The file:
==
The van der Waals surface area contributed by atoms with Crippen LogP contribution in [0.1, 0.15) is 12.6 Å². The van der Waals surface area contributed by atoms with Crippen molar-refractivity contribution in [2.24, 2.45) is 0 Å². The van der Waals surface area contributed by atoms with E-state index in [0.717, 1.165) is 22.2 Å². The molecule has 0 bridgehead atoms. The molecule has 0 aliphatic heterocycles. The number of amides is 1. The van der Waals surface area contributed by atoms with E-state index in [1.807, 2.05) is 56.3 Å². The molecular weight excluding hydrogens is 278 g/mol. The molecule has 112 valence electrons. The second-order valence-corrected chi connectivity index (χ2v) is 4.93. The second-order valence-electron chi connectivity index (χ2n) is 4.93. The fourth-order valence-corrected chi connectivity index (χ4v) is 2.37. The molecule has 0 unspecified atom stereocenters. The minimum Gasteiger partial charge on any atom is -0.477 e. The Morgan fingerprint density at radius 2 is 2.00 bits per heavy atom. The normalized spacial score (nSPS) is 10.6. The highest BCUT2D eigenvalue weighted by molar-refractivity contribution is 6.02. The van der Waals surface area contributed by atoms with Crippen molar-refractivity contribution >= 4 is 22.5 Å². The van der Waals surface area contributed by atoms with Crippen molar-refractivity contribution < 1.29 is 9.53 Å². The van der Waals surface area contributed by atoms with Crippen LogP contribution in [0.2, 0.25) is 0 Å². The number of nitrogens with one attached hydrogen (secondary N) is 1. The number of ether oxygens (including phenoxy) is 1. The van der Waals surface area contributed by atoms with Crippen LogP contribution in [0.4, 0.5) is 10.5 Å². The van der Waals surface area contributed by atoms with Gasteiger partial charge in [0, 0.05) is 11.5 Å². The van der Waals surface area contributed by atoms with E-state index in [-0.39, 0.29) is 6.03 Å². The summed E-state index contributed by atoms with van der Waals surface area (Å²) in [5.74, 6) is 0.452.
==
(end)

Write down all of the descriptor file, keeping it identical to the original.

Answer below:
The van der Waals surface area contributed by atoms with Crippen LogP contribution in [0.1, 0.15) is 12.6 Å². The van der Waals surface area contributed by atoms with Crippen molar-refractivity contribution in [2.24, 2.45) is 0 Å². The van der Waals surface area contributed by atoms with E-state index in [0.717, 1.165) is 22.2 Å². The molecule has 0 bridgehead atoms. The molecule has 0 aliphatic heterocycles. The number of amides is 1. The van der Waals surface area contributed by atoms with E-state index in [1.807, 2.05) is 56.3 Å². The molecular weight excluding hydrogens is 278 g/mol. The molecule has 112 valence electrons. The second-order valence-corrected chi connectivity index (χ2v) is 4.93. The second-order valence-electron chi connectivity index (χ2n) is 4.93. The fourth-order valence-corrected chi connectivity index (χ4v) is 2.37. The molecule has 0 unspecified atom stereocenters. The minimum Gasteiger partial charge on any atom is -0.477 e. The Morgan fingerprint density at radius 2 is 2.00 bits per heavy atom. The normalized spacial score (nSPS) is 10.6. The highest BCUT2D eigenvalue weighted by molar-refractivity contribution is 6.02. The van der Waals surface area contributed by atoms with Crippen molar-refractivity contribution >= 4 is 22.5 Å². The van der Waals surface area contributed by atoms with Crippen molar-refractivity contribution < 1.29 is 9.53 Å². The van der Waals surface area contributed by atoms with Crippen LogP contribution in [0.2, 0.25) is 0 Å². The number of nitrogens with one attached hydrogen (secondary N) is 1. The number of ether oxygens (including phenoxy) is 1. The van der Waals surface area contributed by atoms with Crippen LogP contribution in [0.4, 0.5) is 10.5 Å². The van der Waals surface area contributed by atoms with Gasteiger partial charge in [0, 0.05) is 11.5 Å². The van der Waals surface area contributed by atoms with E-state index in [-0.39, 0.29) is 6.03 Å². The summed E-state index contributed by atoms with van der Waals surface area (Å²) in [5.74, 6) is 0.452.